th words for kids

Th Words For Kids: Voiced & Voiceless

Posted on
May 25, 2023
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The th sounds can be some of the later sounds that your child produces. Words with th sounds may be replaced in with by p, b, f, or v sounds in younger years. However, words with th sounds such as the, that, and thank you come up quite often in English when children start to construct longer sentences or phrases. This blog will give you examples of th words for kids to use and some activities to support them in making the th sound.

What are words that start with a th?

Children tend to start making the th sound between ages 4-7. Though there will always be some children that get the hang of the th sound earlier or later than that. Below are some useful examples of th words to practice with your child:

  • Three
  • Thousand
  • Thirsty
  • Thumb
  • Thin
  • Thorn
  • Think
  • Thirteen
  • Thanks
  • Thief
  • Thigh
  • Third
  • Thunder
  • Thirty
  • Throw
  • Throat
  • Therapy
  • Thing
  • Theatre

Which word has a th sound in the middle and end?

Your child might be able to make words with th sound at one part of a word but might find it harder in a different part. The part of a word that the th sound could appear in is the start, middle, or end. Below are some common th words that have th in the middle and end.

  • Mother
  • Father
  • Brother
  • Birthday
  • Weather
  • Athlete
  • Smooth
  • Path
  • Bath
  • Earth
  • North
  • South
  • Month
  • Mouth
  • Tooth
  • Fourth
  • Fifth
  • Sixth

What is a common word with th?

When children start to learn how to put together longer sentences, there are plenty of useful th phonics words that they can use to add some structure. Here are some common th words that can help your child develop their language.

  • The
  • There
  • This
  • That
  • They
  • Them
  • These
  • Those
  • Than
  • Together
  • With
  • Nothing
  • Both
  • Underneath
  • Something
  • Anything
  • Other
  • Another

Th words for kids
Playing activities to support the th sounds

What is a voiced sound?

When we make sounds, we can either make our vocal cords vibrate during the sound (a voiced sound) or have our vocal cords open and still (a voiceless sound). A useful way to tell if a single sound is voiced is to put two fingers on your voice box, which is on your throat just below your chin. If you’re making a voiced sound, you’ll feel your voice box vibrating. Examples of voiced sounds are b, d, g, z, l, and n, and examples of voiceless sounds are ch, t, k, p, and s.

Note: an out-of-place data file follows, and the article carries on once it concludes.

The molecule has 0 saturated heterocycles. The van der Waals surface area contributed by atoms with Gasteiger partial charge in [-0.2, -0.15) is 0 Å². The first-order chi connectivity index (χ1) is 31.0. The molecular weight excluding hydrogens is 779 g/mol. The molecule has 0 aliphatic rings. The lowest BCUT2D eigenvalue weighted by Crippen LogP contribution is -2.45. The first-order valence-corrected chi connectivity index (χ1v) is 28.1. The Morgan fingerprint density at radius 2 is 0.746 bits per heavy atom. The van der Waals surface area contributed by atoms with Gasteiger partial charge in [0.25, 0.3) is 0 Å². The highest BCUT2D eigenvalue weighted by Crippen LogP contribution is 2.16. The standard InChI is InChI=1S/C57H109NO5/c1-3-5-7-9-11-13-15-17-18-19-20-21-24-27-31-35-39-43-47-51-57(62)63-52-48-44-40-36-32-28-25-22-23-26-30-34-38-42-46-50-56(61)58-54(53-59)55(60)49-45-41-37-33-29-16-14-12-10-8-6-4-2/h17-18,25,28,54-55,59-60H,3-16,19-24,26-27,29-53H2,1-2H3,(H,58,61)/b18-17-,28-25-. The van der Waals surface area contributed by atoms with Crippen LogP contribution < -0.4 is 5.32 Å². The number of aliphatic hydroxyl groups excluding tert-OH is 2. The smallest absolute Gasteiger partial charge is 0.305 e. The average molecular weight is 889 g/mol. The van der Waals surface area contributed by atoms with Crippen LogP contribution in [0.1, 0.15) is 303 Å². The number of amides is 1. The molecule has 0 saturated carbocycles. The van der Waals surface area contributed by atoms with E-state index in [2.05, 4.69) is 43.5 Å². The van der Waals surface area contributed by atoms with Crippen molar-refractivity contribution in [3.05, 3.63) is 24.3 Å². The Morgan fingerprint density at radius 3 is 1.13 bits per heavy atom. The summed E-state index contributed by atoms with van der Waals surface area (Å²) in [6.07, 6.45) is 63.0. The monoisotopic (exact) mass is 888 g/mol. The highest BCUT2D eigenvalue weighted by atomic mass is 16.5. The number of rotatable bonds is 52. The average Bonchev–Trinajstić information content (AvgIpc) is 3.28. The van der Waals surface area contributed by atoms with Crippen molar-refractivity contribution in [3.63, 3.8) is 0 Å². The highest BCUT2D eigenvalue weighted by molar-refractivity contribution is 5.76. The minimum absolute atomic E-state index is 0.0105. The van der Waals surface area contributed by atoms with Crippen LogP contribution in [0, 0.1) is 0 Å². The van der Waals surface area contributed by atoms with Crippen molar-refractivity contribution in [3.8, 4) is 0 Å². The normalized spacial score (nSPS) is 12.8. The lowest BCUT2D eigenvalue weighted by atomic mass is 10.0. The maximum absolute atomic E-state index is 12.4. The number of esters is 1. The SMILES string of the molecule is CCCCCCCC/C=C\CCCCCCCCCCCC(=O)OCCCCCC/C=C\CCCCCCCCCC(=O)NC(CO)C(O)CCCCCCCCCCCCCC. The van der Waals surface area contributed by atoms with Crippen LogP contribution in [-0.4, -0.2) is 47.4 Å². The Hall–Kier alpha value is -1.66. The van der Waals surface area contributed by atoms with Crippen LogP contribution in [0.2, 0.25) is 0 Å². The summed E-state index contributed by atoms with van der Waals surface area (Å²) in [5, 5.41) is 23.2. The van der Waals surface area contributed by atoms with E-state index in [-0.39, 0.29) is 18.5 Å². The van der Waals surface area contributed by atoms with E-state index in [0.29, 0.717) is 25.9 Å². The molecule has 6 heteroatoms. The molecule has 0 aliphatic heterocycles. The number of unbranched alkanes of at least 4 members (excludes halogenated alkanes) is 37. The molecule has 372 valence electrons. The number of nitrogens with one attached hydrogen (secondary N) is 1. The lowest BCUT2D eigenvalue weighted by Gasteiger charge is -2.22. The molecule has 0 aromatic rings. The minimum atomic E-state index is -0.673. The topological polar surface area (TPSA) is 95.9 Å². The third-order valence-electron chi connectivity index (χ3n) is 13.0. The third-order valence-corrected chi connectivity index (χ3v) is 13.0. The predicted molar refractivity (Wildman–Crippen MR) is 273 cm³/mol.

What is an example of a voiced th?

There are two types of th sounds, a voiced th sound or a voiceless th sound. Children may have difficulty making one type of th sound but be confident making the other type of th sound. Here are some examples of words with voiced and voiceless th sounds.

Th words that are voiced:

  • This
  • The
  • Though
  • Mother
  • Weather
  • Together
  • Smooth
  • Soothe
  • Breathe

Th words that are voiceless:

  • Thin
  • Throw
  • Thunder
  • Nothing
  • Athlete
  • Birthday
  • Math
  • Earth
  • Teeth

At-home activities to improve the th sound?

Trying to make a new or unfamiliar sound can be hard if your child doesn’t hear the difference between the sound they’re making and the th sound. Have activities to help them understand the different sounds, start to produce them accurately, and have fun doing it!

Here are 5 th-word activities for children:
  1. If your child is replacing the th sound with a different sound: have pictures or objects of pairs of words that only have one different sound in them. The th sound and the sound they’re replacing it with. Examples are third and bird, thigh and pie, or math and mad.
  2. Make a game or activity: around creating a family tree with the family members’ birthdays in it. If mothers, fathers, and/or brothers are part of your family, try and use these words more in the activity and have your child use them. Be sure to count thirty or thirty-one days in a month and talk a lot about everyone’s birthdays!
  3. Use the head, shoulders knees, and toes song: to make a song about your teeth, mouth, thumb, and throat. Your kid might find it silly, but that’s all part of the fun!
  4. During sports or physical activities that they enjoy doing: try and integrate numbers into play and use th phonics words to describe the activity. Such as this, them, that, or another. Use number positions such as third, fourth, and fifth during the activity.
  5. High five game: when you hear your child replace th word for another sound. Ask your child, “Did you say, thigh or pie”. Showing your hands, left for thigh and right for pie. Ask your child to high-five the correct hand for the correct sound.

For more practice at-home, guided by a Speech and Language Therapist, you can sign up to noala and have fun with our Space Spinner for free. Starting with vowels, let's give it a go together. Sign up via this link.

Nursery rhymes like "Head Shoulders Knees & Toes" are fun for children to learn to about th words. Watch more here!

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